Reading between the lines
Media observers in Northern Ireland have little doubt that the British Department of Trade and Industry's ruling on the mandatory sell-off of the Belfast Telegraph as part of its owner Trinity Holdings' merger with the Mirror Group was based on political rather than commercial considerations.
Like almost everything in Northern Ireland, the newspaper market reflects the political affiliations of its readers. It is dominated by two morning papers - the nationalist Irish News, owned by the Fitzpatrick family, and the unionist News Letter, part of the Mirror Group - and the evening paper, the Belfast Telegraph which could be described as a tabloid with unionist leanings.
As for circulation figures, the Belfast Telegraph's 124,000 compares favourably with the Irish News's 53,000 and the News Letter's 34,000.
The official reasoning behind the British Trade and Industry Secretary's decision hinges on two points.
First, Mr Stephen Byers agreed with the Competition Commission that if Trinity owned the Belfast Telegraph and the News Letter, it was likely "the latter's distinctive voice in representing unionist opinion would be lost".
Second, "in view of the strength of Trinity's titles in Northern Ireland, which would be coupled with the reach of Mirror Group's national titles in the nationalist community, I think that bringing these titles together under common ownership poses a real risk to the Irish News's ability to obtain sufficient advertising revenue . . . Such an outcome would be a serious public interest detriment, as it would deprive the nationalist community in Northern Ireland of its most important voice in the press".
On the first point, one could argue that the Belfast Telegraph these days takes a more pro-union stance than the News Letter, whose political position under the editorial leadership of Mr Geoff Martin has shifted towards the centre and whose joint editorials with the Irish News, appealing for calm and reason on the eve of Drumcree 1997, won both papers an international journalism award last year.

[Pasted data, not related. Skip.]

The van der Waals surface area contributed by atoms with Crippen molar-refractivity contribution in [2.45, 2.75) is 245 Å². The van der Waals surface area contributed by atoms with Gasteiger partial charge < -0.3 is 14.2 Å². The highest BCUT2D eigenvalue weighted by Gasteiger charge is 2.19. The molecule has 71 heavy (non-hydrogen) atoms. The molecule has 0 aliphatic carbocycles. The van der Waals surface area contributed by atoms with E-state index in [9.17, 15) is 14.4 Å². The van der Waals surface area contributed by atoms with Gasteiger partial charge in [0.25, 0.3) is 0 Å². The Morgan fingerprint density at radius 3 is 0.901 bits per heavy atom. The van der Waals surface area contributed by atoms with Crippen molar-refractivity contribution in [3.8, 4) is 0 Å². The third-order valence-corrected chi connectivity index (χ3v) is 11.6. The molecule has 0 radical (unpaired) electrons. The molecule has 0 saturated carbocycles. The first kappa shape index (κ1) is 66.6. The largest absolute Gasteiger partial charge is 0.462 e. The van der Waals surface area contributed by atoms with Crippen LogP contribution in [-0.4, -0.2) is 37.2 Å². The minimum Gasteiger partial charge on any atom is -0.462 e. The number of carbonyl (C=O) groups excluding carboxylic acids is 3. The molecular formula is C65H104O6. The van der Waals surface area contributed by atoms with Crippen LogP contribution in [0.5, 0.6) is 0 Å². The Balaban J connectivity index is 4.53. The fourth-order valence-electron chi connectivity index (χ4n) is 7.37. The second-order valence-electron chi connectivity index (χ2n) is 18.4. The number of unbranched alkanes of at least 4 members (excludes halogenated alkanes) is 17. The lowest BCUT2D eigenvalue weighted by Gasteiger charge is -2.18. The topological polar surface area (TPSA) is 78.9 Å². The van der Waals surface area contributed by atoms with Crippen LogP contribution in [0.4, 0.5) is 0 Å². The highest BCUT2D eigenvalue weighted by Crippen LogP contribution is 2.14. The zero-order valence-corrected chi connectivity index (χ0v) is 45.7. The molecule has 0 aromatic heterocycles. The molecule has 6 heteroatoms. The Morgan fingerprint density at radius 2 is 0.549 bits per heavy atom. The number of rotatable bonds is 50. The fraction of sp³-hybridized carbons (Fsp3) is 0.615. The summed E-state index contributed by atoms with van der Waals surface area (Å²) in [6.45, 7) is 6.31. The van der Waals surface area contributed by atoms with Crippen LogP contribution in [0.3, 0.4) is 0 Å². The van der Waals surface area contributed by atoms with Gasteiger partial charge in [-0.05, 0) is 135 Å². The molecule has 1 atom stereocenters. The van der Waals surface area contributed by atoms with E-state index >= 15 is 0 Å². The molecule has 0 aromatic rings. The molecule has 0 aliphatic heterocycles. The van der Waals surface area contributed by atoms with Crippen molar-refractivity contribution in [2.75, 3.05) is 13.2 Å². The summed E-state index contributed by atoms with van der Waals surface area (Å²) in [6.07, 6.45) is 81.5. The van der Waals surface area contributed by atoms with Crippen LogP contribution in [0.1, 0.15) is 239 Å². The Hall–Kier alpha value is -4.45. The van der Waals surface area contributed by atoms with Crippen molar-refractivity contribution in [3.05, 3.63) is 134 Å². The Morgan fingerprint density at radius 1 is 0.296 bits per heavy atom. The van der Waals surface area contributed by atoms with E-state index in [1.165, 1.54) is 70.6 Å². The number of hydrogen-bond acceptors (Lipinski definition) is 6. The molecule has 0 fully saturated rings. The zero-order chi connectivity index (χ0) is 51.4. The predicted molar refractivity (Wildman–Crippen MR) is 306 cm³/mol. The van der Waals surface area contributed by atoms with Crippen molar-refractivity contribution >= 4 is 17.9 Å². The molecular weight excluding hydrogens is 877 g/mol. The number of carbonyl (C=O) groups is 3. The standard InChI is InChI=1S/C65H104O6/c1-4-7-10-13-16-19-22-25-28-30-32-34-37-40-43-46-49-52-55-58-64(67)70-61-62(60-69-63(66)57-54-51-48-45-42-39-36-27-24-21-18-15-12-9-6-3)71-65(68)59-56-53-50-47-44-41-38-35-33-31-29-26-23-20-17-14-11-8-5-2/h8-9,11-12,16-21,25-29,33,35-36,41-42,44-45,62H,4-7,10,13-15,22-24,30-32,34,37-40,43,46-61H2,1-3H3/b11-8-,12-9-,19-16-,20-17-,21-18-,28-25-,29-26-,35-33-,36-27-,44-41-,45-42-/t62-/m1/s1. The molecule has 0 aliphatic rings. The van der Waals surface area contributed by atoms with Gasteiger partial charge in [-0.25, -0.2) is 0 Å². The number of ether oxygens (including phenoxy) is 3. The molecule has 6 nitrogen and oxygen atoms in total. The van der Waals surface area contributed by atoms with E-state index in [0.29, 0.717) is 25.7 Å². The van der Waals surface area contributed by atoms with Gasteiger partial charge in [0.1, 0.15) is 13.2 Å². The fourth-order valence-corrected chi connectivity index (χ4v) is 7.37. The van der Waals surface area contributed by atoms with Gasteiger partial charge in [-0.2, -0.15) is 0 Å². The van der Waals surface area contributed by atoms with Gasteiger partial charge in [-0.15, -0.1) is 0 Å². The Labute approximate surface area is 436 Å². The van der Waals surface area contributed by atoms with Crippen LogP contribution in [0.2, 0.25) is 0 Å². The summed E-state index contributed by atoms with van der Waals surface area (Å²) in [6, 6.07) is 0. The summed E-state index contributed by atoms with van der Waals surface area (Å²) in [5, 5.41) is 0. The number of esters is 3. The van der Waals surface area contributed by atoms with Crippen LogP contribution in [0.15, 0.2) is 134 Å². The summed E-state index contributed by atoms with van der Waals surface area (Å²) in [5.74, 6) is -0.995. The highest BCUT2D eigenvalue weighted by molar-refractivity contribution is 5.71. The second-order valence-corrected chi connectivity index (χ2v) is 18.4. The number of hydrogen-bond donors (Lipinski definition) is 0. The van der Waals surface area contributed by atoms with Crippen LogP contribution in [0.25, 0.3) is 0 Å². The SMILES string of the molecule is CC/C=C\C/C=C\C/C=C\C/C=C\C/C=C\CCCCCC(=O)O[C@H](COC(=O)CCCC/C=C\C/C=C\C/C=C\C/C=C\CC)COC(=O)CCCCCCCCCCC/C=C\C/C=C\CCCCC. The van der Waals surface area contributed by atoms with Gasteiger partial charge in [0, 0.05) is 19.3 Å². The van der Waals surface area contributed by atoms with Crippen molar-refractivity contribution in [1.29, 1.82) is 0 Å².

The second argument, not endorsed by the Competition Commission, does not hold water with media analysts, either. They say advertisers wishing to appeal to nationalists would continue to choose the Irish News, but Mr Byers had been "impressed by the cross-community concern expressed about the future of the Irish News" and based his decision on such concerns.
The anti-Agreement Ulster Unionist MP, Mr Jeffrey Donaldson, who campaigned against a take-over of the News Letter, "the province's oldest unionist paper", by the Dublin-based Independent News and Media, was pleased the paper would remain in UK ownership.
He said it was rather ironic that the News Letter's shift to the political centre had led to the Belfast Telegraph becoming the voice of unionism. "I have no doubt that the personal views of the News Letter's editor have lost the paper a substantial number of its core unionist readership," he said.
Prof Adrian Guelke, a professor in comparative politics at Queen's University, Belfast, and independent observer of the North's media, was not surprised the merger was so politically emotive.
"You must not forget how strongly partisan the two communities feel about `their' papers . . . The fact that both the News Letter and the Irish News's positions have become more liberal and less polarised since the onset of the peace process might reflect a more enlightened editorial approach, but it is also evidence of a softening of views among readers," Prof Guelke added.
Northern-Ireland-born Trinity chief executive Mr Philip Graf regrets having to sell the paper on a personal and on a commercial level. He refused, however, to speculate on any political reasons behind the DTI's decision.